An aerial view of flooding in North Wagga Wagga. Climate change is amplifying risks from drought, floods, storm and rising seas, threatening all countries but small island states, poor nations and arid regions in particular, UN experts warned
Damages caused by a landslide on the Pan-American highway near La Moramulca, 55 Km south of Tegucigalpa. International highways have been washed out, villages isolated and thousands of families have lost homes and crops in a region that the United Nations has classified as one of the most affected by climate change
A resident sprays water on a peatland fire in Pekanbaru district in Riau province on Indonesia's Sumatra island. Indonesia, an archipelago of 17,000 islands, is one of the world's biggest carbon emitters because of rampant deforestation. US Secretary of State John Kerry Sunday issued a clarion call for nations to do to more to combat climate change, calling it 'the world's largest weapon of mass destruction'
An excavator clearing a peatland forest area for a palm oil plantations in Trumon subdistrict, Aceh province, on Indonesia's Sumatra island. As Southeast Asia's largest economy grows rapidly, swathes of biodiverse forests across the archipelago of 17,000 islands have been cleared to make way for paper and palm oil plantations, as well as for mining and agriculture. The destruction has ravaged biodiversity, placing animals such as orangutans and Sumatran tigers in danger of extinction, while also leading to the release of vast amounts of climate change-causing carbon dioxide
Stagnant rain water with tannery waste make the Hazaribagh area in Old Dhaka as well as Buriganga River the most polluted. Each year during the seven-month long dry season between October and April the Buriganga River becomes totally stagnant with its upstream region drying up and becoming polluted from toxic waste from city industries
Waste water from Dhaka city drained to the River Buriganga contributes to its pollutions. On the World Water Day observed in 2007 under the theme Coping with Water Scarcity, under the leadership of the Food and Agriculture Organization of the United Nations, DrikNEWS explores some of the images of the river. UN-Water has identified coping with water scarcity as part of the strategic issues and priorities requiring joint UN action. The theme highlights the significance of cooperation and importance of an integrated approach to water resource management of water at international, national and local levels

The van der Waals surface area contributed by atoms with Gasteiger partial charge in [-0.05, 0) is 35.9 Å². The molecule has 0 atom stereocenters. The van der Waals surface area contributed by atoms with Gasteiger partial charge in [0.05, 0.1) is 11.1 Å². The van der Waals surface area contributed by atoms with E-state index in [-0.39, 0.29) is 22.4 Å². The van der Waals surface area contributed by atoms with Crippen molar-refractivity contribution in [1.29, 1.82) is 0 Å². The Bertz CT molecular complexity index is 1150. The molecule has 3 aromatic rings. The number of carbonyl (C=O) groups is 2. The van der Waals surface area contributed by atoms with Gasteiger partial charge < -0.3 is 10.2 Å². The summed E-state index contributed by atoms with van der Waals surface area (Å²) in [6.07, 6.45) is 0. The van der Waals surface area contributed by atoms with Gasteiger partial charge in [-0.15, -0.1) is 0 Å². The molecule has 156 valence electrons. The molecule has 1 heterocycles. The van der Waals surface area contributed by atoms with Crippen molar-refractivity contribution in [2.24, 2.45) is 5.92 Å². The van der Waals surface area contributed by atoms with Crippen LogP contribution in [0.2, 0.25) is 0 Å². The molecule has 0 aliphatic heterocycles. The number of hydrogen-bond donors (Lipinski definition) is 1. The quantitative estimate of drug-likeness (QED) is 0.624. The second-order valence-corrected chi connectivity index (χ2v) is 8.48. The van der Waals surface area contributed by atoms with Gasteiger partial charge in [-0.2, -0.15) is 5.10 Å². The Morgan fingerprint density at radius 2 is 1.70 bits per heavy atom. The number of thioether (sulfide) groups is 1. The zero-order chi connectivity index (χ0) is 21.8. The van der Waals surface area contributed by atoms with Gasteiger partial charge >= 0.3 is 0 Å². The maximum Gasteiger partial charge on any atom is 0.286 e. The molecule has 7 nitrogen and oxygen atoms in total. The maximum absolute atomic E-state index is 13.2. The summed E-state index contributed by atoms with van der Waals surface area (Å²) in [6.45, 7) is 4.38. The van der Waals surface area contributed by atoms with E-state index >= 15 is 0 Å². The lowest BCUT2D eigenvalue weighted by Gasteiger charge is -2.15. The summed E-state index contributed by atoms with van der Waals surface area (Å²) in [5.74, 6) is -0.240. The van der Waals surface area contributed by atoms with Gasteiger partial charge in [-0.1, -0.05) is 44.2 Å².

Heavy smog has been lingering in northern and eastern parts of China, disturbing the traffic, worsening air pollution and forcing the closure of schools. China's Environment Ministry said it will send inspection teams to provinces and cities most seriously affected by smog to ensure rules on fighting air pollution are being enforced
Viscount Ridley disclosed his involvement in the coal industry in the article.
Climate change campaigners said Lord Ridley’s commercial interests raised questions about his global-warming views. Dr Robin Russell-Jones, an environmental scientist, described him as: “A prominent climate change sceptic with a vested interest in climate change denial. His views are largely self-serving.”
Greenpeace UK chief scientist Doug Parr said: “Viscount Ridley’s long-standing financial interest in coal, and similarly long-standing relaxed attitude to global warming would appear to be conveniently aligned. As Upton Sinclair observed, it is difficult to get a man to understand something when his income depends upon his not understanding it.”
Speaking on behalf of Lord Ridley, Blagdon Estate chief executive Robert Downer said: “The mining operations on Estate land are owned and operated by long-established regional employer The Banks Group, rather than by the Estate, and the coal that is mined is owned by The Crown, with the Estate receiving a small wayleave for enabling access to it and as compensation for lack of agricultural access to the land.”
He added: “Matt Ridley has always been clear and open about his mining interests, having declared them both in the House of Lords and in his numerous writings, and that his views on climate and energy policy would be the same regardless of the amount of mining revenue that the Estate was receiving.”